SOUTH BEND (BH) - Just hours after University of Hawaii football coach Greg McMackin was forced to back away from controversial comments he made regarding Notre Dame, Irish coach Charlie Weis found himself apologizing for his own inappropriate statement.
During an address to The Monogram Club, Weis told the audience that Hawaii had been "beaten like a redheaded stepchild" during Notre Dame's 49-21 Hawaii Bowl victory over them in December. The comment drew immediate criticism from members of America's Redheaded Stepchildren (ARS), a group formed to combat negative stereotypes of it's nearly 42 members. ARS president, a ginger-haired firebrand named Sean McInernay, angrily asserted that, "to associate redheaded stepchildren with the kind of weak, pathetic and wholly unathletic performance of the University of Hawaii football team is an atrocious slur." McInernay then sobbed together a few disjointed sentences about "a father's love being forever" and "not being accepted hurts more than a belt buckle" before he was helped away from the podium.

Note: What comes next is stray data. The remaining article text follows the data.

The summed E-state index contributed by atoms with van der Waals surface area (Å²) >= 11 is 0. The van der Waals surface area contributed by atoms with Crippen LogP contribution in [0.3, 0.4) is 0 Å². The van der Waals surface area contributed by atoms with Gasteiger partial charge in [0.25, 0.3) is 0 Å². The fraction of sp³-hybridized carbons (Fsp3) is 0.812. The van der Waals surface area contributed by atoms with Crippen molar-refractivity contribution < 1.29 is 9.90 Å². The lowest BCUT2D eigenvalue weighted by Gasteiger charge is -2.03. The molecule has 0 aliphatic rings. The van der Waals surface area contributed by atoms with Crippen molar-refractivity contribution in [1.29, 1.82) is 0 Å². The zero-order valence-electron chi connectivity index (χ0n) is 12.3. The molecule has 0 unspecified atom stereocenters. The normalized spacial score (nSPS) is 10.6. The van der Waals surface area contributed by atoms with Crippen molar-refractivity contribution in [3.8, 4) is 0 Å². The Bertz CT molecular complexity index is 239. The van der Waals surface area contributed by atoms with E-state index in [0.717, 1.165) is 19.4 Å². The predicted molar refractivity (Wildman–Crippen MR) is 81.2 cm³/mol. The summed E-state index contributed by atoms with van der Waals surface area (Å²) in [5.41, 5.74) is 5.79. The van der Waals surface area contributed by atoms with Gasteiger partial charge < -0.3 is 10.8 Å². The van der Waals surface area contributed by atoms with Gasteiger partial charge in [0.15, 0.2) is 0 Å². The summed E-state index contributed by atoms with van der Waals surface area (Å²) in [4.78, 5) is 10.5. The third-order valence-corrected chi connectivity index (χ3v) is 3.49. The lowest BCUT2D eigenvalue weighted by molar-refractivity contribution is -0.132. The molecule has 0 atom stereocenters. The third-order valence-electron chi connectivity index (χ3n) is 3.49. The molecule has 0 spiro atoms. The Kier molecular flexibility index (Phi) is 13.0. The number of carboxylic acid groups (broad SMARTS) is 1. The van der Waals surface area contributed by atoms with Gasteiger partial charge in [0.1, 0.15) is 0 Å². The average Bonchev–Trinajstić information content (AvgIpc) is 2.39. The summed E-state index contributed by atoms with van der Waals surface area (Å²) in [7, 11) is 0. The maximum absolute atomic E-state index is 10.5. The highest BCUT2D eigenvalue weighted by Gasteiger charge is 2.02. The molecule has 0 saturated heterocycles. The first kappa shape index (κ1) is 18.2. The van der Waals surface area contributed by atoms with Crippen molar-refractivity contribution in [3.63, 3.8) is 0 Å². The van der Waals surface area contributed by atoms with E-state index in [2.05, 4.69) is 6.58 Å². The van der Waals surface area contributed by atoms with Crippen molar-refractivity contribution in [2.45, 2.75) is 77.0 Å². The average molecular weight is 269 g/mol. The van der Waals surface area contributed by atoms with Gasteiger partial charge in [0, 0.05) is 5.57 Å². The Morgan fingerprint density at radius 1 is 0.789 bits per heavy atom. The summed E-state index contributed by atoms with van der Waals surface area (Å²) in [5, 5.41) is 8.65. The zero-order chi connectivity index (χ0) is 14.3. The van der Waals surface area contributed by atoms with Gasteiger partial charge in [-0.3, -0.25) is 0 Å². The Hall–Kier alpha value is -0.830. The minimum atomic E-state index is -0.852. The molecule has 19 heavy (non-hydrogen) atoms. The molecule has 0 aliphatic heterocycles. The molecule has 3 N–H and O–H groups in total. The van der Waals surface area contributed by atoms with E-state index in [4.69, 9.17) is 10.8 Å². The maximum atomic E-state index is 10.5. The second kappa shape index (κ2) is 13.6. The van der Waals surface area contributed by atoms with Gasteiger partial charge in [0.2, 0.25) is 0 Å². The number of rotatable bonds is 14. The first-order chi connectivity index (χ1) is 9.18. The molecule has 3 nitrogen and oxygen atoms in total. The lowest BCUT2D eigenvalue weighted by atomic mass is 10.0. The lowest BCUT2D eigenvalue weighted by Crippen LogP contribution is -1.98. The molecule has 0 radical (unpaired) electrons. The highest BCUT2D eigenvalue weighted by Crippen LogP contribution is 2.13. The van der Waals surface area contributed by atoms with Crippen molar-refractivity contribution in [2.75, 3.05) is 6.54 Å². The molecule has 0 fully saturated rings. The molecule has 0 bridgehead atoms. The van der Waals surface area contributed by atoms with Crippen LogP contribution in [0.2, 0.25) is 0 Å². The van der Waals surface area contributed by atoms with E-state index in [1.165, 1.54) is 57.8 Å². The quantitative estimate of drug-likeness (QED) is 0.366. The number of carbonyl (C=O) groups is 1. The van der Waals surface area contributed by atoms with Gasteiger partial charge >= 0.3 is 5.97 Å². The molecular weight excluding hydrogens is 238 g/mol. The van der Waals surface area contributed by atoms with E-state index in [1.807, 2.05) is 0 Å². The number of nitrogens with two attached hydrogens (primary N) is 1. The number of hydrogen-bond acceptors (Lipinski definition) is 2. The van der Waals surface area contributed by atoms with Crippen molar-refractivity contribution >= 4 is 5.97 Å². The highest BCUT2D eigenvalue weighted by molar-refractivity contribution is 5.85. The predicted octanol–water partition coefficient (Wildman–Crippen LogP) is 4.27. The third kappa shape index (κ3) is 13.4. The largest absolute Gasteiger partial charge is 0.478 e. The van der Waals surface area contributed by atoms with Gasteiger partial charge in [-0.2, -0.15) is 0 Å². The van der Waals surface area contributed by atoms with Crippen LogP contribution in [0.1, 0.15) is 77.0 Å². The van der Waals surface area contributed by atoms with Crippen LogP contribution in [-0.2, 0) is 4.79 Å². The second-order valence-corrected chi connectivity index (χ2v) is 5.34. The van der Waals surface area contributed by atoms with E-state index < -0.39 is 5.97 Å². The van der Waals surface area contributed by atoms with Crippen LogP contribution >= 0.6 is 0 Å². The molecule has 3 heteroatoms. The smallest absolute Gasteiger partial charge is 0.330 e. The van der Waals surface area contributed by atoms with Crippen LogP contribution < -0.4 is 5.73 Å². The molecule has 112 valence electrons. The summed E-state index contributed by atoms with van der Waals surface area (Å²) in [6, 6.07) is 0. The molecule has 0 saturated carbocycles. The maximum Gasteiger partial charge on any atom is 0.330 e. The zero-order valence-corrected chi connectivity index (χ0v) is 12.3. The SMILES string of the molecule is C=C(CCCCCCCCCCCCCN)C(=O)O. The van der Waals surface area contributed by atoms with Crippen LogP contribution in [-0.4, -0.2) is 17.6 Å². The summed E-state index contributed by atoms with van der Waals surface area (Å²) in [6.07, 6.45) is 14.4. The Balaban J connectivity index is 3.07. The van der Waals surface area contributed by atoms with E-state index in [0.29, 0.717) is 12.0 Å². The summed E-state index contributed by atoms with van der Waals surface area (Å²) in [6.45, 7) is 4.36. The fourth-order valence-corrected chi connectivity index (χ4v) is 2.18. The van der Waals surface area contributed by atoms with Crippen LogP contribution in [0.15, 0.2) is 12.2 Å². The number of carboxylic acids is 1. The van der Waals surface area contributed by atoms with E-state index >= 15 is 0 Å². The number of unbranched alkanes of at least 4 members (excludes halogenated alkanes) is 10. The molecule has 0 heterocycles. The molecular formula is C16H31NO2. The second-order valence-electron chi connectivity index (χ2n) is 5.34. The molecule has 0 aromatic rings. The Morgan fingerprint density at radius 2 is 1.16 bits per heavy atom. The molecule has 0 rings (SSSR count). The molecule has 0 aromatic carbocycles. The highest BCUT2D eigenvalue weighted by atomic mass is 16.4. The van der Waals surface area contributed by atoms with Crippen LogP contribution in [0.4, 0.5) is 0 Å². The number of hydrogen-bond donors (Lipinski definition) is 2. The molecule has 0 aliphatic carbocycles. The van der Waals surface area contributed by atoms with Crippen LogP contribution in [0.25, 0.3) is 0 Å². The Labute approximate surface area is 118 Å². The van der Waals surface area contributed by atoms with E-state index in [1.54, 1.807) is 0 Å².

In response, Weis admitted he had crossed a line, "I should never have said that. Because of their difficulty with exposure to natural light and seemingly inherent inability to provoke feelings of love or respect, redheaded stepchildren often grow into tough, hardened and resilient adults. In other words, they are the complete opposite of anything having to do with Hawaii's football program. I am deeply sorry." In conclusion, Weis added, "Is it me or does it seem kind of weird that someone who coaches a team that, until recently, was known as the Rainbow Warriors has a problem with gay people? Projecting much?" Calls to Greg McMackin's office went unreturned as the coach was busy angrily suppressing his inner desires through homophobic invective.